Picture this. You’re at a Gourmerican burger joint chomping a cheeseburger, when an outspoken vegan friend starts preaching that you’re killing the planet. Last week, that same vegan downed a pricey glass of pinot before their flight to a far-flung destination, armed with their strongest mossie repellant and first aid kit. Anything amiss?
Amazon Web Services this week rolled out a new Cloud-based data analytics tool named Kenesis, which can analysze massive amounts of data in real time and be paid for by the hour.
Kenesis is an application that sits in the cloud and receives data from any number of sources: databases within Amazon's cloud, like warehouse tool Redshift; NoSQL database DynamoDB; or relational database RDS. It then performs analytics on the data and spits out returns on the data. AWS developed the program using its own combination of hardware and software. The system is scalable too, able to handle up to terabytes of data an hour from potentially thousands of sources.
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In announcing the tool at re:Invent, the company's customer conference, AWS showed off how Kenesis can be used to analyze thousands of updates to Twitter in real-time, allowing queries to be performed on the data. For example, Kenesis was able to pinpoint the most popular word that was tweeted within an hour-long timespan of Tweets that were uploaded into the system. The data that Kenesis generates can then be offloaded into one of Amazon's storage platforms like Simple Storage Service (S3). It could also be used to analyze real-time financial transactions, in-bound marketing or metering data, for example.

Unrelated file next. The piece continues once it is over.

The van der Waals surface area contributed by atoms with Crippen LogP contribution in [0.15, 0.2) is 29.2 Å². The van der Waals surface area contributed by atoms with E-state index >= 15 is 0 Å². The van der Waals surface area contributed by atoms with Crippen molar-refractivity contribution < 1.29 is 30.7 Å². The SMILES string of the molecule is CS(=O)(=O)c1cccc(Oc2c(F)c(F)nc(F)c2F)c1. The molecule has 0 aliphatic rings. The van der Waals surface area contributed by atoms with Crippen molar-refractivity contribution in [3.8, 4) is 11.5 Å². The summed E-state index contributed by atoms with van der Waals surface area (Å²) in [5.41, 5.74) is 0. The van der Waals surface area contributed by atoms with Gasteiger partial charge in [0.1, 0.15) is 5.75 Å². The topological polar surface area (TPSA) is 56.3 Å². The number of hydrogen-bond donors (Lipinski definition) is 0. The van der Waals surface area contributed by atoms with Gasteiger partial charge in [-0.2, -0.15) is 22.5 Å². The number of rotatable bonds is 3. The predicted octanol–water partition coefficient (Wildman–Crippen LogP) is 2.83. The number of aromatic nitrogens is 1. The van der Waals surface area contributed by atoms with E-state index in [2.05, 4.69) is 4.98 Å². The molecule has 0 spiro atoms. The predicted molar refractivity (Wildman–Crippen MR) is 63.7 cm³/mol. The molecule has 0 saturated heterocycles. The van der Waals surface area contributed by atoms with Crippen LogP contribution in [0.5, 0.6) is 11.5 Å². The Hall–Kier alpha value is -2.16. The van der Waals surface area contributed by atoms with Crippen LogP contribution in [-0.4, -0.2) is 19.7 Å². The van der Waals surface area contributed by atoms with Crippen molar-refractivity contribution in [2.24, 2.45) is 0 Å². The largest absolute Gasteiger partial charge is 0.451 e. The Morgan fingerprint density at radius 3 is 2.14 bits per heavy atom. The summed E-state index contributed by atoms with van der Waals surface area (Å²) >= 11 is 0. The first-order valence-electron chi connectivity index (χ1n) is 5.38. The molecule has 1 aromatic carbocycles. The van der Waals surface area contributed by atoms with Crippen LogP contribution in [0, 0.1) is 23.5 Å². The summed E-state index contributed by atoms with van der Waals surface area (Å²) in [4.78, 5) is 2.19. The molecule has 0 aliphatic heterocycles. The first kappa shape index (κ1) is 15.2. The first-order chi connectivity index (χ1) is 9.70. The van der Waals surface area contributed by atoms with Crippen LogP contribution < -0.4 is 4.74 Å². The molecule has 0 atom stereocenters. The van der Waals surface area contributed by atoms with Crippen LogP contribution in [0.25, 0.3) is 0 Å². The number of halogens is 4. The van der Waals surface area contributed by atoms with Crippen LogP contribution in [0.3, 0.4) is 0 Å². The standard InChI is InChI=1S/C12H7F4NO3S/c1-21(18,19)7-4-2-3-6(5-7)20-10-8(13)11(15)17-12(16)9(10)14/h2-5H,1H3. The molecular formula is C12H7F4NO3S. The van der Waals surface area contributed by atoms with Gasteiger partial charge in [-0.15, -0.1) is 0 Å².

The new service compliments data analysis tools that AWS already has. RedShift, for example, has the ability to run analyses on data stored there, but it's meant for longer-term data that is stored in its cloud. Kenesis is meant for rapid, real-time analysis of data.
Kenesis also fits in well with a growing number of Amazon partner companies who offer tools to help make sense of data that AWS analyzes. Jaspersoft, for example, is a company that can take the results of queries that RedShift has done and create visualizations from it and set up alerts. That sort of platform is a natural fit for being able to provide customers actionable insight from analysis that AWS performs.
The move represents AWS's continued push into giving customers more options for analyzing their data as well. AWS already has a Hadoop system named Elastic Map Reduce (EMR), which is a pay-by-the-hour Hadoop cluster. S3 has scaled to store literally trillions of objects in AWS's cloud. Having new tools to be able to run analytics jobs on all that data is an area experts were expecting AWS to make announcements in at re:Invent.
The service was released in limited preview starting today.
Senior Writer Brandon Butler coverscloud computingfor Network World andNetworkWorld.com. He can be reached atBButler@nww.comand found on Twitter at@BButlerNWW.Read his Cloud Chronicles here. http://www.networkworld.com/community/blog/26163